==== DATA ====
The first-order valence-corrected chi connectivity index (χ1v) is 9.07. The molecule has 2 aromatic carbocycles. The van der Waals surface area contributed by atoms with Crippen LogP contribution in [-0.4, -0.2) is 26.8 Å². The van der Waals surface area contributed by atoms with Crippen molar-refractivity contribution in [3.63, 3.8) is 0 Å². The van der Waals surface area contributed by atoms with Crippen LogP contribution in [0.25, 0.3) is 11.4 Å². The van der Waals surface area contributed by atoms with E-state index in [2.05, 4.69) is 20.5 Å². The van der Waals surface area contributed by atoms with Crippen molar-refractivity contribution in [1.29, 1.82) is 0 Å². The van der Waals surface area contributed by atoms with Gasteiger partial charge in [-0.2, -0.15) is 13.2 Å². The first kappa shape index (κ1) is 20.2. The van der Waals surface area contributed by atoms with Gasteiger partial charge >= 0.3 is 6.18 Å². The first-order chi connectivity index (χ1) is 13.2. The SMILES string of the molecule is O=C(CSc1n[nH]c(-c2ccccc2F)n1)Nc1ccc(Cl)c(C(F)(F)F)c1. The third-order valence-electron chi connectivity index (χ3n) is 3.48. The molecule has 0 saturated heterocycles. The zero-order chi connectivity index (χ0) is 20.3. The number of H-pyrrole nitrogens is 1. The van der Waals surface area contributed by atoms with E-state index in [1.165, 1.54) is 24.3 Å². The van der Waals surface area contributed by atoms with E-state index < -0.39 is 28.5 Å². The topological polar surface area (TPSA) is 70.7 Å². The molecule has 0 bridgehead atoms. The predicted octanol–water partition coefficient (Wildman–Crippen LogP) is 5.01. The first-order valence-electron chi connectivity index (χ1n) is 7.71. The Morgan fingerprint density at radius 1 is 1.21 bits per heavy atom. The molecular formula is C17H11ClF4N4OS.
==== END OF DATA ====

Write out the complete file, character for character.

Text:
The first-order valence-corrected chi connectivity index (χ1v) is 9.07. The molecule has 2 aromatic carbocycles. The van der Waals surface area contributed by atoms with Crippen LogP contribution in [-0.4, -0.2) is 26.8 Å². The van der Waals surface area contributed by atoms with Crippen molar-refractivity contribution in [3.63, 3.8) is 0 Å². The van der Waals surface area contributed by atoms with Crippen LogP contribution in [0.25, 0.3) is 11.4 Å². The van der Waals surface area contributed by atoms with E-state index in [2.05, 4.69) is 20.5 Å². The van der Waals surface area contributed by atoms with Crippen molar-refractivity contribution in [1.29, 1.82) is 0 Å². The van der Waals surface area contributed by atoms with Gasteiger partial charge in [-0.2, -0.15) is 13.2 Å². The first kappa shape index (κ1) is 20.2. The van der Waals surface area contributed by atoms with Gasteiger partial charge >= 0.3 is 6.18 Å². The first-order chi connectivity index (χ1) is 13.2. The SMILES string of the molecule is O=C(CSc1n[nH]c(-c2ccccc2F)n1)Nc1ccc(Cl)c(C(F)(F)F)c1. The third-order valence-electron chi connectivity index (χ3n) is 3.48. The molecule has 0 saturated heterocycles. The zero-order chi connectivity index (χ0) is 20.3. The number of H-pyrrole nitrogens is 1. The van der Waals surface area contributed by atoms with E-state index in [1.165, 1.54) is 24.3 Å². The van der Waals surface area contributed by atoms with E-state index < -0.39 is 28.5 Å². The topological polar surface area (TPSA) is 70.7 Å². The molecule has 0 bridgehead atoms. The predicted octanol–water partition coefficient (Wildman–Crippen LogP) is 5.01. The first-order valence-electron chi connectivity index (χ1n) is 7.71. The Morgan fingerprint density at radius 1 is 1.21 bits per heavy atom. The molecular formula is C17H11ClF4N4OS.